Neuroactive steroids, e.g. progesterone and its active metabolite allopregnanolone, are positive modulators of the GABAA receptor and are cross tolerant with benzodiazepines. The active metabolite of progesterone has been found to enhance the binding of benzodiazepines to the benzodiazepine binding sites on the GABAA receptor. The cross-tolerance between GABAA receptor positive modulators, including benzodiazepines, occurs because of the similar mechanism of action and the subunit changes that occur from chronic use from one or more of these compounds in expressed receptor isoforms. Abrupt withdrawal from any of these compounds, e.g. barbiturates, benzodiazepines, alcohol, corticosteroids, neuroactive steroids, and nonbenzodiazepines, precipitate similar withdrawal effects characterized by central nervous system hyper-excitability, resulting in symptoms such as increased seizure susceptibility and anxiety. While many of the neuroactive steroids do not produce full tolerance to their therapeutic effects, cross-tolerance to benzodiazepines still occurs as had been demonstrated between the neuroactive steroid ganaxolone and diazepam. Alterations of levels of neuroactive steroids in the body during the menstrual cycle, menopause, pregnancy, and stressful circumstances can lead to a reduction in the effectiveness of benzodiazepines and a reduced therapeutic effect. During withdrawal of neuroactive steroids, benzodiazepines become less effective.

Physiology of Withdrawal

Withdrawal symptoms are a normal response in individuals having chronically used benzodiazepines, and an adverse effect and result of drug tolerance. Symptoms typically emerge when dosage of the drug is reduced. GABA is the second-most-common neurotransmitter in the central nervous system (the most common being glutamate) and by far the most abundant inhibitory neurotransmitter; roughly one-quarter to one-third of synapses use GABA. The use of benzodiazepines has a profound effect on almost every aspect of brain and body function, either directly or indirectly.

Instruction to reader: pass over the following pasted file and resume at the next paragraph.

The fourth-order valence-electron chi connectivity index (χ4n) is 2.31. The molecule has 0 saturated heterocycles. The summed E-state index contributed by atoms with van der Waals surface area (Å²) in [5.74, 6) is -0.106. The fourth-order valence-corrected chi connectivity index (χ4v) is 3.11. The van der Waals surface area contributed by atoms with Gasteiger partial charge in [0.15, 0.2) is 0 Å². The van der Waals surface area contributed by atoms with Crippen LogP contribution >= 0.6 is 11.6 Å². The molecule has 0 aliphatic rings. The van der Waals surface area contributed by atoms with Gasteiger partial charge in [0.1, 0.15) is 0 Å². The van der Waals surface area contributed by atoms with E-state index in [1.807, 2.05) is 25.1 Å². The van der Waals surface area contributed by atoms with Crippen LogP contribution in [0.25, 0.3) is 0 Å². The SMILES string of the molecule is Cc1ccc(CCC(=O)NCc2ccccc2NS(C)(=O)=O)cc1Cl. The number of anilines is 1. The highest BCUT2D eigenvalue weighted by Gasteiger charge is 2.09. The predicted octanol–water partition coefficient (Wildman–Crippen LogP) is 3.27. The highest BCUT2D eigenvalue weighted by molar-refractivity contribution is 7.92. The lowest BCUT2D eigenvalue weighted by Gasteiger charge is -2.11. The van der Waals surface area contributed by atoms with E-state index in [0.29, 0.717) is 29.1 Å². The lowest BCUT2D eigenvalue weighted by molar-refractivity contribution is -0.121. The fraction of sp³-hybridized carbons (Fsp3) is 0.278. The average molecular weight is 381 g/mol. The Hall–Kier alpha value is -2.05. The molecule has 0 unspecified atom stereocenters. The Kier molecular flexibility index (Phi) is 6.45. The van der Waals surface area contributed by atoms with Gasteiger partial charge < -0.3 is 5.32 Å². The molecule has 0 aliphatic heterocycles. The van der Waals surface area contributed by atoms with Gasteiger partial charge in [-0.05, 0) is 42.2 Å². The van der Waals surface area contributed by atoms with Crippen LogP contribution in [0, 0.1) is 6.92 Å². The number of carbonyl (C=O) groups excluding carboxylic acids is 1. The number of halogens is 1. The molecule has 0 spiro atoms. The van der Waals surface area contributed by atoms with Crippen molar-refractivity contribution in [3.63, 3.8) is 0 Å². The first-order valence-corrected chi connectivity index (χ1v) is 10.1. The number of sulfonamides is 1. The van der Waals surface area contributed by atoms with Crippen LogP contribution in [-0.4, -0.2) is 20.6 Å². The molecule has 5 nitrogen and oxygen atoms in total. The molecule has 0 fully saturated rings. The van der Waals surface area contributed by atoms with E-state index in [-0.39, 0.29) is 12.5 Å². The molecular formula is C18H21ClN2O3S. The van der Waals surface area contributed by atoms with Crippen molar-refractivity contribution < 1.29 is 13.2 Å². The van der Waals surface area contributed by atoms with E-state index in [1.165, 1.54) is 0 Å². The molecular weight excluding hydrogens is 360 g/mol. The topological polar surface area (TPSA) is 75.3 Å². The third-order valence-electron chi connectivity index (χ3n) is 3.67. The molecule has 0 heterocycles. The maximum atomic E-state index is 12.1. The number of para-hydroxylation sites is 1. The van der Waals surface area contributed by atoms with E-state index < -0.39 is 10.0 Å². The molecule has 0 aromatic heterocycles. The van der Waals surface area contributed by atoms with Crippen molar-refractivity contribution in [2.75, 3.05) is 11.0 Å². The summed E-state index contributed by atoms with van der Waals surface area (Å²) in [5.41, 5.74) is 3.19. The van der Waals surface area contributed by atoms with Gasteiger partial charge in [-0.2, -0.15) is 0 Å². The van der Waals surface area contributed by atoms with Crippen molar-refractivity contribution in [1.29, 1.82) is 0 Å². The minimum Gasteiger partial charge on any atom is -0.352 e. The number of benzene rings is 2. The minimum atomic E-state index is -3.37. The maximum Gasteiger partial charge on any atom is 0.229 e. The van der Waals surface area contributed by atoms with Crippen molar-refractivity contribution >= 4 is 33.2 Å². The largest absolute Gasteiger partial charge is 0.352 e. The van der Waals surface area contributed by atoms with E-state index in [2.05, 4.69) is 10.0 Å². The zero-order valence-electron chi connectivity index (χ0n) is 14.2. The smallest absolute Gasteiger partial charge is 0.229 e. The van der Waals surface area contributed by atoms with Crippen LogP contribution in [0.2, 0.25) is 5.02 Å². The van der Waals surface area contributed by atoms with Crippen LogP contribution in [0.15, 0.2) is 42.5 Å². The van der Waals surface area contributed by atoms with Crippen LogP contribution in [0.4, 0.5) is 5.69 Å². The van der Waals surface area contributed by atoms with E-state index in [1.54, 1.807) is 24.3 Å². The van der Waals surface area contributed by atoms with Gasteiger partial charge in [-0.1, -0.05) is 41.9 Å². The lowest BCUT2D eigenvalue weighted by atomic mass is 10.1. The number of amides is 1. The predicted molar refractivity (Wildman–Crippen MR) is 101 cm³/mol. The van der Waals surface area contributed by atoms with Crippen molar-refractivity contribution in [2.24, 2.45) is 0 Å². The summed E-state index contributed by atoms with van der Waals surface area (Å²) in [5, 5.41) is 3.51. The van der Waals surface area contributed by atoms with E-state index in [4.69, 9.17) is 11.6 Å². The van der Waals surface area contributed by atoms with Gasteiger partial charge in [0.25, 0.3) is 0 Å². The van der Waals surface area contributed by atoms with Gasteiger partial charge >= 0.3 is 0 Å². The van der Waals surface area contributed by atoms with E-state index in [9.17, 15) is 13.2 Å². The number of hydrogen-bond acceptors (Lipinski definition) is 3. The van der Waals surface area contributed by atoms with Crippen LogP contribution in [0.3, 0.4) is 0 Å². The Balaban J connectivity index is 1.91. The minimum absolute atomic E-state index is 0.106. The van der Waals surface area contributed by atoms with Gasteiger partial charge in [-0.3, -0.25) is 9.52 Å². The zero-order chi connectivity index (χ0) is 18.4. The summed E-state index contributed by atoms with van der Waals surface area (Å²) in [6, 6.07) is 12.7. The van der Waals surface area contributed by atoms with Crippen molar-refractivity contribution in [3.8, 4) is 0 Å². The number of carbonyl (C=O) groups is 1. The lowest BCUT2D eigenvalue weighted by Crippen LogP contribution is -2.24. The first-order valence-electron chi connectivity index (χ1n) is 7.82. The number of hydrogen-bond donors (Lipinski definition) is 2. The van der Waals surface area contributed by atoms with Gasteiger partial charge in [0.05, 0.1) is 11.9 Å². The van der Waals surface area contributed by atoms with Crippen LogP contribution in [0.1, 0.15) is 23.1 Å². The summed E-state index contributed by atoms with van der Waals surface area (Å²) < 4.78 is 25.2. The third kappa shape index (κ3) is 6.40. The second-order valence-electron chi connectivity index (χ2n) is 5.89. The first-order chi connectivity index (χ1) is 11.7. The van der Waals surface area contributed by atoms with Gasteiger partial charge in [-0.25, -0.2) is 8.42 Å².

Benzodiazepines cause a decrease in norepinephrine (noradrenaline), serotonin, acetylcholine, and dopamine. These neurotransmitters are needed for normal memory, mood, muscle tone and coordination, emotional responses, endocrine gland secretions, heart rate, and blood pressure control. With chronic benzodiazepine use, tolerance develops rapidly to most of its effects, so that, when benzodiazepines are withdrawn, various neurotransmitter systems go into overdrive due to the lack of inhibitory GABA-ergic activity. Withdrawal symptoms then emerge as a result, and persist until the nervous system physically reverses the adaptions (physical dependence) that have occurred in the CNS.

Withdrawal symptoms typically consist of a mirror image of the drug’s effects: Sedative effects and suppression of REM and SWS stages of sleep can be replaced by insomnia, nightmares, and hypnogogic hallucinations; its antianxiety effects are replaced with anxiety and panic; muscle-relaxant effects are replaced with muscular spasms or cramps; and anticonvulsant effects are replaced with seizures, especially in cold turkey or overly-rapid withdrawal.